The headscarf has become a cultural flashpoint, a freighted symbol of many of the central social, cultural, political, and religious tensions of this first decade of the twenty-first century. When I first began to research the French controversy surrounding the Muslim headscarf in 2001, it was little known in the United States. Since then, the issue has attained global prominence. In late 2003, the Stasi Commission, which Prime Minister Jacques Chirac had appointed several months earlier, recommended a ban on wearing the Muslim headscarf in public primary and secondary schools.1 The legislature promptly passed such a ban, which became law on 15 March 2004.2 Since then, Germany, Turkey, and Britain, among other countries, have wrestled with their own headscarf controversies. The debate reached international proportions when the European Court of Human Rights upheld Turkey’s ban on the headscarf in universities, in the 2005 case of Sahin v. Turkey.
A Political Symbol in Comparative and Historical Perspective
A Case Study in the Export of Third-Reich Film Propaganda
Roel Vande Winkel
The Nazi propaganda film Ohm Krüger (Uncle Krüger, 1941) utilized former South African statesman Paul Kruger and his role in the Boer War to promote a virulently anti-British message. By analyzing the international career of Ohm Krüger, this article reassesses the propaganda value traditionally ascribed to the film in an attempt to encourage further research on the exportation of Third-Reich cinema. The parallels between the British invasion and occupation of Boer land, as represented in the film, and the Nazis' invasion and occupation of European countries were so striking that Ohm Krüger was exported almost exclusively to nations allied with Germany while being withheld from occupied territories. The one notable exception was France, which had a long tradition of anti-British sentiment.
Goebbels' Wunderwaffe as Counterfactual History
The most expensive film produced in the Third Reich, Veit Harlan's Kolberg (1945) represents a culmination of Nazi cinema's interwoven ideological and artistic ambitions, aiming simultaneously to entertain, impress, and instruct spectators. Joseph Goebbels, who served as the film's unofficial executive producer, conceived it as a psychological miracle weapon capable of preserving national unity in increasingly hopeless circumstances and turning the tide of the war. In theory this was to be achieved by drawing a parallel between the civilian militia's successful defense of Kolberg during the Napoleonic Wars and Germany's situation in early 1945. However, close study of the film's production, distribution, and reception suggests that the film largely failed to achieve its propagandistic goals for a variety of factors, especially Goebbels' obsessive meddling with the script and editing process.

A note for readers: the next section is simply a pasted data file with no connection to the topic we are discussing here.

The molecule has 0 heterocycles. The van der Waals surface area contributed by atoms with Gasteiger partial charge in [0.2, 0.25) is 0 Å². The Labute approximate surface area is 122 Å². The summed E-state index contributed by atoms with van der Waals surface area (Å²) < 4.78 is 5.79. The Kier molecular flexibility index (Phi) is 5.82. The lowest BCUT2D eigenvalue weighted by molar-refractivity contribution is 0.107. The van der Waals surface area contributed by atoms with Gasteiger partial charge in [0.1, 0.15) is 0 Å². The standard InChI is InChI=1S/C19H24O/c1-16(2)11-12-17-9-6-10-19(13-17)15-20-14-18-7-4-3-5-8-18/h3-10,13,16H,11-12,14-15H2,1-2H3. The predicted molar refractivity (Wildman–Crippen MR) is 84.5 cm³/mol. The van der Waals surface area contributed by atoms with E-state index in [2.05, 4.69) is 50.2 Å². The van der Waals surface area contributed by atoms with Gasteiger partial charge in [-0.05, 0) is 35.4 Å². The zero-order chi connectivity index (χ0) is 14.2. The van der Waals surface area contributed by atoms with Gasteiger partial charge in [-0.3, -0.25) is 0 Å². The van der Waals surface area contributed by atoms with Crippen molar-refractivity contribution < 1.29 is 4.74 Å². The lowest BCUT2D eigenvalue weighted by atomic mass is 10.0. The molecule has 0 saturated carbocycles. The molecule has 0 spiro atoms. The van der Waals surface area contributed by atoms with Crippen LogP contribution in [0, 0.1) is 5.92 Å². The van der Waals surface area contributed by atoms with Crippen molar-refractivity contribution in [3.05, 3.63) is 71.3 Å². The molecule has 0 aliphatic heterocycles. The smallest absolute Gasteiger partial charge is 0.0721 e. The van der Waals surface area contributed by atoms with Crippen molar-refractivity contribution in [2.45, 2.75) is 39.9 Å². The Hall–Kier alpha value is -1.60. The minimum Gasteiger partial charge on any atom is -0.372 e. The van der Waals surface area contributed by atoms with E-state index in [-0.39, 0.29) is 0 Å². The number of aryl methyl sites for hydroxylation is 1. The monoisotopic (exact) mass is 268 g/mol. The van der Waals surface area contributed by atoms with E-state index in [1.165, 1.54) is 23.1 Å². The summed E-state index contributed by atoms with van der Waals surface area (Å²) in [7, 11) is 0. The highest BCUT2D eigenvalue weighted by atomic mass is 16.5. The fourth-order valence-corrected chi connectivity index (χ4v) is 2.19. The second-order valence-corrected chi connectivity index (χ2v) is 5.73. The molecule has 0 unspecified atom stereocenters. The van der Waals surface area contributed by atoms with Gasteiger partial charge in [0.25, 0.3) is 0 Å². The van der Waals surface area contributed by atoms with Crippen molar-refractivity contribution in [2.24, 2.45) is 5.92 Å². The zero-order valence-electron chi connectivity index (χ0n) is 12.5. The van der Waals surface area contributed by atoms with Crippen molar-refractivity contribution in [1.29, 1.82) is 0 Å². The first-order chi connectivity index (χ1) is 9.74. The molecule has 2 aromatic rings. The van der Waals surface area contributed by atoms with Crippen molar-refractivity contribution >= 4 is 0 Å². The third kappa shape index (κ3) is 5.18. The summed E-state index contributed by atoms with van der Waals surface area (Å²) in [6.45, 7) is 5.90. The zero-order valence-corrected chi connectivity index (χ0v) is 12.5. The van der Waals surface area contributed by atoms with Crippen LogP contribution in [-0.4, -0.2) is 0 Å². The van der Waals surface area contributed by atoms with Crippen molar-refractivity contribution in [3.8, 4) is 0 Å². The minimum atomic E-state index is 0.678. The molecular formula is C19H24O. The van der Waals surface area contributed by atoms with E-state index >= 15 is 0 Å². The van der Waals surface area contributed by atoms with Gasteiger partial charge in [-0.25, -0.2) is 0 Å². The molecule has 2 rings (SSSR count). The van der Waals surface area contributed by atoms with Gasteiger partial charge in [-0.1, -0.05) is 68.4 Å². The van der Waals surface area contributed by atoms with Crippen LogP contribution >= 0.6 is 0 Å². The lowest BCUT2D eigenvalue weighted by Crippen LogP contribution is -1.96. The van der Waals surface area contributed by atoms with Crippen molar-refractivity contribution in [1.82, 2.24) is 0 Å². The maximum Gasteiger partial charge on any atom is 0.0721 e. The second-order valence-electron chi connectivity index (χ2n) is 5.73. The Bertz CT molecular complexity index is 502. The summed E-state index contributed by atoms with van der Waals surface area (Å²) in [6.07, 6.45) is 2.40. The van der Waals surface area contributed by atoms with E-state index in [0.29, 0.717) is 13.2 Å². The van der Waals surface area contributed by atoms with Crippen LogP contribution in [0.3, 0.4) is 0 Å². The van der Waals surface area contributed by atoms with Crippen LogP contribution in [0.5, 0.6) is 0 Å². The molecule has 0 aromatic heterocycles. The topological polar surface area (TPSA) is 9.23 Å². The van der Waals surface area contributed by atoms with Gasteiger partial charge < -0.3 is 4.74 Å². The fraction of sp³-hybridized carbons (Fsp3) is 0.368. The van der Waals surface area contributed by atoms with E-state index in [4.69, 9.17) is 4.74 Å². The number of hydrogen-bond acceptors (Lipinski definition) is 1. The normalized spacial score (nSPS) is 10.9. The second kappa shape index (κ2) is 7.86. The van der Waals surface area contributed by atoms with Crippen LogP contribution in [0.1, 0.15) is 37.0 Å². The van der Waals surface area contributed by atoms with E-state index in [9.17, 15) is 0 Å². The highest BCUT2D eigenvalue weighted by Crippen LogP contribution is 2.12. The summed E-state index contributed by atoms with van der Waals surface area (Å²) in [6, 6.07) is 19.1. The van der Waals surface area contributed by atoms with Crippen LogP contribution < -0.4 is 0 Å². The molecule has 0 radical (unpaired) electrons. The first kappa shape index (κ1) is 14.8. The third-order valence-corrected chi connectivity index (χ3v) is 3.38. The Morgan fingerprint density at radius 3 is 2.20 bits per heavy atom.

ten years before the war broke out, the major imperial rivalries were between Britain and France and Britain and Russia, not with Germany. Germany came late to the imperial game. By 1914, it had settled all of its disputes peacefully. 5 Lenin believed
Occupation, Liberation, and Reconstruction
George Robb and W. Brian Newsome
atrocities as commonplace or as magnified by propagandists; the influence of the war on women’s work and relationship to the home; the extent to which food shortages in Germany were caused by the British blockade or by poor management of resources by German
photographs in German-occupied territory. The wartime propaganda apparatus distributed photographs of ruins for a domestic French audience and for the military archives. In addition to French archival sources, collections in the US Library of Congress and the
, among the German armed forces during World War I, the ratio of dead to wounded was roughly 1:2.36. 27 That is to say, the counterparts of many of those who a hundred years ago would have been counted among the dead more recently would have been among
Gustave Hervé and the Great War
Michael B. Loughlin
“successes” of foreign fascism in Italy and Germany but in a French manner, “without castor oil or anti-Semitism.” Responding to threats from Nazi Germany and the Popular Front in 1935 and 1936, Hervé campaigned to draft the “hero of Verdun,” Philippe Pétain
The Legacy of the 1917 Espionage Act in the United States
example, outlawing the speaking of German and coercing disloyal individuals to conform. They insisted on minimal federal government interference with the existing social, economic, and political order. State legislation, gubernatorial proclamations, and
Historicizing Édouard Dujardin’s Les Lauriers Sont Coupés
Kelly J. Maynard
petites revues , first the Revue wagnérienne and then, within a few years, the Revue indépendante . Also, as an avid promoter of the works of Richard Wagner in a virulently anti-German moment in French national history, Dujardin was particularly